Clarification of this thought would be appreciated! :dunno:

If what you say is true, then the male pattern baldness follicles in the immuno-mouse study would not have regrown.

According to the direct effect theory, everything was present in those transplanted male pattern baldness follicles to maintain them in that condition. And more than enough androgens in the mice (again according to the direct sensitivity claim).


http://www.uphs.upenn.edu/dermatol/facu ... ecLipo.pdf



The topical delivery of transgenes to hair follicles is an attractive
approach for treating disorders of the skin and hair. The hair follicle
contains epithelial stem cells, which cyclically regenerate the lower
follicle1,2, and in times of wounding, repopulate the epidermis as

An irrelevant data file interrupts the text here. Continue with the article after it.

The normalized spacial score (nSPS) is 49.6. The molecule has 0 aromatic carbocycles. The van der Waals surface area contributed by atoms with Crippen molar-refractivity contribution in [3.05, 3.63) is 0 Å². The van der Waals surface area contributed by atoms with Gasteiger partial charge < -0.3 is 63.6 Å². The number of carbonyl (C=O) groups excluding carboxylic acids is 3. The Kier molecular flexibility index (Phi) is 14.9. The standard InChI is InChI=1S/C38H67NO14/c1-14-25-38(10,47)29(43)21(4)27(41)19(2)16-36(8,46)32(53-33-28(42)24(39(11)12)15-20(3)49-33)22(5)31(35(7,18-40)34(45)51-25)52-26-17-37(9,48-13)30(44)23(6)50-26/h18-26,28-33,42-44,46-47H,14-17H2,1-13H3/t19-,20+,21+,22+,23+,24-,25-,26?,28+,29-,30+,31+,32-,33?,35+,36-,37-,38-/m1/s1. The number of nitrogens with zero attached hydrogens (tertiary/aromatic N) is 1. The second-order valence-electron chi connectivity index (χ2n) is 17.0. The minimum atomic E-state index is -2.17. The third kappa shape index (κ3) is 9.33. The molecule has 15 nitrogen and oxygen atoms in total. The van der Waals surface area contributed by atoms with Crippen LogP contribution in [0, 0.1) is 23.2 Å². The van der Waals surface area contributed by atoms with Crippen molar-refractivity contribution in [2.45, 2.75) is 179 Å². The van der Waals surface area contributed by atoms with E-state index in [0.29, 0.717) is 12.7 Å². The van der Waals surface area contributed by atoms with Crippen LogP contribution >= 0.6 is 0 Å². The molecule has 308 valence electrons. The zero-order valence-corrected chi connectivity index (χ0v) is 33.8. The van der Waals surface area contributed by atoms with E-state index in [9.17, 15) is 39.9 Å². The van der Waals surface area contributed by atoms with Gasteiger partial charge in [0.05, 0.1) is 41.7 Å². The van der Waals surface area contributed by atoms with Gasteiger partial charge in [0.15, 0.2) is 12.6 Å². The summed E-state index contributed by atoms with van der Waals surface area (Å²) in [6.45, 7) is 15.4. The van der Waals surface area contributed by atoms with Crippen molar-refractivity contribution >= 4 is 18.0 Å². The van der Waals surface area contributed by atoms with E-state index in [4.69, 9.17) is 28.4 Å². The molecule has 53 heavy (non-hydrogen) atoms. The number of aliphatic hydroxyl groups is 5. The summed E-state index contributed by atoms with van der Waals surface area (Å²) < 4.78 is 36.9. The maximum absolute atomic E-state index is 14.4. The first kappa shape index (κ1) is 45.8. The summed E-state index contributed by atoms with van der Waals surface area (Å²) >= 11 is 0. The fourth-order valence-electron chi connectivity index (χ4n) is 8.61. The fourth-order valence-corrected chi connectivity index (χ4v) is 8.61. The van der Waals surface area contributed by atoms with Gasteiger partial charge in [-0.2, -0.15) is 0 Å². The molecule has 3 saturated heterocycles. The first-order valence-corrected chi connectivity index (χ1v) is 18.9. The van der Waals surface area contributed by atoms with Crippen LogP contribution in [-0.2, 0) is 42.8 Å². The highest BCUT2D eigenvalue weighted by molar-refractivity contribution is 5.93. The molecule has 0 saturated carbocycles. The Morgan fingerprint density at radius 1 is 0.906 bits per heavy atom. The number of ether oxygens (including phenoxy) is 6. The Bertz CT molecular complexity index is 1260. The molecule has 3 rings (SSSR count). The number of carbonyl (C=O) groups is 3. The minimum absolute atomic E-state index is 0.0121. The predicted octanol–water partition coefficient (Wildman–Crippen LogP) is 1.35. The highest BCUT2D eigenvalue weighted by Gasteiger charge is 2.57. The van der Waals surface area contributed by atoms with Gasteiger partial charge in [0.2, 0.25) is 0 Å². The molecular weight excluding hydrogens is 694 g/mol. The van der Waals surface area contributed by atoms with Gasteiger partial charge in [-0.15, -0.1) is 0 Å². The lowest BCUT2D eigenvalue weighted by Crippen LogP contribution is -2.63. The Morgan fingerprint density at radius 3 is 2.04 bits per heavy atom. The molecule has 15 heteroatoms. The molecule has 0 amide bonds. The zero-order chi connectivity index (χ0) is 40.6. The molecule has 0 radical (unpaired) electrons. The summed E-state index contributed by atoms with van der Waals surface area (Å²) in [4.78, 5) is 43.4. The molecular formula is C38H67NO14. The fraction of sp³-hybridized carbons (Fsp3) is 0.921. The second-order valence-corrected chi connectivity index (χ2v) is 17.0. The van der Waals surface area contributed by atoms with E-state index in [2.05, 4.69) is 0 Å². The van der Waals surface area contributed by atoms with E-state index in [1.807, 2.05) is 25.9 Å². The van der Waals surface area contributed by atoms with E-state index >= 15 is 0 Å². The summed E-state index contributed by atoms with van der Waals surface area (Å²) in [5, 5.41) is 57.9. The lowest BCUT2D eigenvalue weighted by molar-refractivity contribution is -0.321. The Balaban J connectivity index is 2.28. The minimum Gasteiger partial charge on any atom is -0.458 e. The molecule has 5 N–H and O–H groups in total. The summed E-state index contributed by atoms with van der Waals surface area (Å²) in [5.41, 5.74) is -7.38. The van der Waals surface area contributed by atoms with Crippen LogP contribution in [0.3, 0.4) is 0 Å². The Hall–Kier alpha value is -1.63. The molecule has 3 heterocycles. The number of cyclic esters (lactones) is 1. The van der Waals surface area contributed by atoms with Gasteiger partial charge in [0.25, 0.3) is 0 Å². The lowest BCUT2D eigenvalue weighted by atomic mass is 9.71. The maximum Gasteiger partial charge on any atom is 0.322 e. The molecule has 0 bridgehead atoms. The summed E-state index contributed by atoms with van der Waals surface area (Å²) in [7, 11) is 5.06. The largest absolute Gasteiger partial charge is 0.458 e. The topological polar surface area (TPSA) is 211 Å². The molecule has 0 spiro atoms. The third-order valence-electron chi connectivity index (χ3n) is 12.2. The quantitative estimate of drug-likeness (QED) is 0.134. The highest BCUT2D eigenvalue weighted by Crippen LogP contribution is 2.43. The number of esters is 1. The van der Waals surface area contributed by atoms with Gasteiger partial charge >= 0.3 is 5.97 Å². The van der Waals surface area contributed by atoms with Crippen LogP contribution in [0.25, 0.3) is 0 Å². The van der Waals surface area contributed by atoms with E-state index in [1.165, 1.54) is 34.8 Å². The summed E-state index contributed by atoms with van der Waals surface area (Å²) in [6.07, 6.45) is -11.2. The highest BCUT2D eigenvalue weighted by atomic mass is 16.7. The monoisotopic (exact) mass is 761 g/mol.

well3. At the onset of each new growing stage (called anagen), stem
cells in the bulge area of the hair follicle proliferate and give rise to
progenitor (matrix) cells that subsequently generate the hair shaft
and its surrounding layers4. The properties of the matrix cells are
established at anagen onset and determine the characteristics of the
new hair. For example, the number of matrix cells correlates with the
size of the new hair5,
and the pigmentation of the hair depends on
the presence of melanin in the matrix cells6. Therefore, gene-based
therapies targeted to follicle progenitor cells at anagen onset could
alter the phenotype of the new hair follicle, and its associated hair.


Has this theoretical treatment grown any hair on the human male pattern baldness scalp yet?
 

freakout

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i know there is a transplant procedure wherein large sections of the scalp at the back are transplanted to the front. Obviously, the front scalp has to be moved to the back.

Does anyone know of such a case and can verify that the bald or balding hairs continued to lose or regrow some hair?

What ever the results of such a case, it could support or throw a hammer on the mouse experiment.